From WikiMD's Wellness Encyclopedia

Centromere Placement
Human karyotype with bands and sub-bands

Centromere is a region on a chromosome where the two sister chromatids are joined together during the cell cycle. The centromere plays a crucial role in cell division, particularly during mitosis and meiosis, by ensuring the accurate distribution of chromosomes to daughter cells. It is also the attachment site for kinetochore proteins, which connect the chromosomes to the microtubules of the mitotic spindle.

Structure[edit | edit source]

The structure of the centromere varies among different species. In most eukaryotes, the centromere is characterized by a distinct region of DNA sequence that is rich in base pairs of adenine (A) and thymine (T), known as satellite DNA. This DNA is tightly packed and forms a specialized type of chromatin called heterochromatin. The specific DNA sequences within centromeres are critical for the binding of centromere-specific proteins, including the centromere protein A (CENP-A), which is essential for the assembly of the kinetochore complex.

Function[edit | edit source]

The primary function of the centromere is to ensure the correct segregation of chromosomes during cell division. During mitosis and meiosis, the chromosomes are duplicated, and each copy is pulled to opposite poles of the dividing cell. The centromere serves as the pivotal point for this movement, with kinetochores attaching to the microtubules of the spindle apparatus. This attachment allows the chromosomes to be aligned at the metaphase plate and subsequently segregated accurately to ensure that each daughter cell receives the correct number of chromosomes.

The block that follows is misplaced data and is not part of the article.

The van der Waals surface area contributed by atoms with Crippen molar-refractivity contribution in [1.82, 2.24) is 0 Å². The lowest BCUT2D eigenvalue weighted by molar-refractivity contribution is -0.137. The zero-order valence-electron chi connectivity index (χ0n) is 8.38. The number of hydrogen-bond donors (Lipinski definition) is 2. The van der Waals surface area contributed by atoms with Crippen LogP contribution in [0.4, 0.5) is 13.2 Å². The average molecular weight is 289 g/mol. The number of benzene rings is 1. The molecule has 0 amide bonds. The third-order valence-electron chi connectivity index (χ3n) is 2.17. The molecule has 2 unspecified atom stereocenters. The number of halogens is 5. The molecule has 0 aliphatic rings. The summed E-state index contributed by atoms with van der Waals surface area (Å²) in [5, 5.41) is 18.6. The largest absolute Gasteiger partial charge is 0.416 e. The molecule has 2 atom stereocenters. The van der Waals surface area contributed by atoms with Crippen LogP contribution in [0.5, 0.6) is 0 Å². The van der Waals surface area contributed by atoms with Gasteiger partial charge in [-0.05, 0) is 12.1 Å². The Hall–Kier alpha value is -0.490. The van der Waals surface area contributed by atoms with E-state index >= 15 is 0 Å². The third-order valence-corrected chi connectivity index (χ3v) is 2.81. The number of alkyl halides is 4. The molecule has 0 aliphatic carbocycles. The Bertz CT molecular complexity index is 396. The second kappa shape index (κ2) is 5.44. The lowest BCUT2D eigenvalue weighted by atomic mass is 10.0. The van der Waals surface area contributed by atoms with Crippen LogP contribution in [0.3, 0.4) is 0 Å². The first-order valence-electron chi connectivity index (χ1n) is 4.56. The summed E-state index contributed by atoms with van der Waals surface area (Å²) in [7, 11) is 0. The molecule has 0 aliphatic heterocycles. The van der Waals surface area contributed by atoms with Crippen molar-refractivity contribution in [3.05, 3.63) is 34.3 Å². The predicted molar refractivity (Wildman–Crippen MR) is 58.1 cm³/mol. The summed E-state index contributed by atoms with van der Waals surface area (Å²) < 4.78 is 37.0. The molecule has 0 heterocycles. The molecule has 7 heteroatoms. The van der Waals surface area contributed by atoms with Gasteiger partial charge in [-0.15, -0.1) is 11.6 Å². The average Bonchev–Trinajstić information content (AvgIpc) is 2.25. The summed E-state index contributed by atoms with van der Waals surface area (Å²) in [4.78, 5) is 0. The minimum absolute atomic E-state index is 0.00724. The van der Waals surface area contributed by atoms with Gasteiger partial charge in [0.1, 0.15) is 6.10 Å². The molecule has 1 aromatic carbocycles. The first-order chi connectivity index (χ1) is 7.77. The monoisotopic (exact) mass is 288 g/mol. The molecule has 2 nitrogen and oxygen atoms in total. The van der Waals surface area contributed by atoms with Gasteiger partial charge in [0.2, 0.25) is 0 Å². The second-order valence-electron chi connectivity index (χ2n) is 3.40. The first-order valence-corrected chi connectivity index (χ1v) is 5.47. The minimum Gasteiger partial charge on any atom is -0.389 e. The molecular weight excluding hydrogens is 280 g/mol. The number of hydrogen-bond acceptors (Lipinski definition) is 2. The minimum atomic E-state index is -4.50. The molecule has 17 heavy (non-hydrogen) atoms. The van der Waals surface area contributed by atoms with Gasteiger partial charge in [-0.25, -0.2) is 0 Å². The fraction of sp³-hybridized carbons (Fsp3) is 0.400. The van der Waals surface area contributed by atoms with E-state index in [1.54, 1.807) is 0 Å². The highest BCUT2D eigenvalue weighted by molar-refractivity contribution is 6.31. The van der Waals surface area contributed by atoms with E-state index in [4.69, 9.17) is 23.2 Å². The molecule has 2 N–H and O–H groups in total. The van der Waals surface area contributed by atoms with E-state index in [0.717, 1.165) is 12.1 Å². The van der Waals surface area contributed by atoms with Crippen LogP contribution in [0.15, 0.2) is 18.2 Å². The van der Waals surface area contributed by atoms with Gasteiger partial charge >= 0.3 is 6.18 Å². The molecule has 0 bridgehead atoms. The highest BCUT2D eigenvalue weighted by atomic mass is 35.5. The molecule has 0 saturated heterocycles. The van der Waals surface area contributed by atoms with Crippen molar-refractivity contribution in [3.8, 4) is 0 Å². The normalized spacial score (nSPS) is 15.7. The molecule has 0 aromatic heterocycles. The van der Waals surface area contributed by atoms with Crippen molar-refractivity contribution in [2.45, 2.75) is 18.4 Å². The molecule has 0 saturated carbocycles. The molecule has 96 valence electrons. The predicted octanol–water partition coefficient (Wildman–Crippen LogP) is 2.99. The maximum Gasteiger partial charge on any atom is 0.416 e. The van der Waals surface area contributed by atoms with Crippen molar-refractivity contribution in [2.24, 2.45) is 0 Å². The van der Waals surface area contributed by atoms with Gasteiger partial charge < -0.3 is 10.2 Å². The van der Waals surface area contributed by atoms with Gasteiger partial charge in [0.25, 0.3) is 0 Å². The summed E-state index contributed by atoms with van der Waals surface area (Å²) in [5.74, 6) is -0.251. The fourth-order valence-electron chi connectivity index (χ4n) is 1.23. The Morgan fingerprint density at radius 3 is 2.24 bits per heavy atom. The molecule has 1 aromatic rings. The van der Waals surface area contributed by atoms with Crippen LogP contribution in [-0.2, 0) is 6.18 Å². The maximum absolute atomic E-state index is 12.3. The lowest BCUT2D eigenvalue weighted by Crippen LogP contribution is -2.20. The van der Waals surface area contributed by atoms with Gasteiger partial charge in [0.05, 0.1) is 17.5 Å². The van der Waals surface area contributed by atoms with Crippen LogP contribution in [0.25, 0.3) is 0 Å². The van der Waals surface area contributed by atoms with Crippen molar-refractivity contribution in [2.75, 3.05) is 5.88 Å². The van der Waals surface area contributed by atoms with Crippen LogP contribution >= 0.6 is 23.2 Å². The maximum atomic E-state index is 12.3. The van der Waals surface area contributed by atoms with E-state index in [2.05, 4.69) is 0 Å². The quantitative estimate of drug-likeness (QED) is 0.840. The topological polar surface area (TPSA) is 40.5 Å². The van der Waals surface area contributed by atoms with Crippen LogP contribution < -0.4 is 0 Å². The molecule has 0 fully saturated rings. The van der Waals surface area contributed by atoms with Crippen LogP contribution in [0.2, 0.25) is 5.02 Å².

Centromere Position[edit | edit source]

Centromeres can be classified based on their position on the chromosome:

  • Metacentric: The centromere is located near the middle of the chromosome, resulting in two arms of equal length.
  • Submetacentric: The centromere is off-center, creating one long arm and one short arm.
  • Acrocentric: The centromere is situated close to one end of the chromosome, leaving one very long arm and a satellite-bearing short arm.
  • Telocentric: The centromere is at the very end of the chromosome, effectively creating a single arm.

Evolution[edit | edit source]

The evolution of centromeres has been a subject of interest, as they show a high degree of diversity across different species. Despite this diversity, the fundamental role of centromeres in chromosome segregation is conserved. The variation in centromere DNA sequences and the proteins that bind to these sequences suggest a co-evolutionary relationship between centromere DNA and centromere-specific proteins.

Clinical Significance[edit | edit source]

Abnormalities in centromere structure or function can lead to improper chromosome segregation, which is a hallmark of many genetic disorders and diseases, including cancer. For example, mutations in centromere proteins or misregulation of centromere function can result in aneuploidy, a condition characterized by an abnormal number of chromosomes, which is associated with developmental disorders and tumorigenesis.


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Contributors: Prab R. Tumpati, MD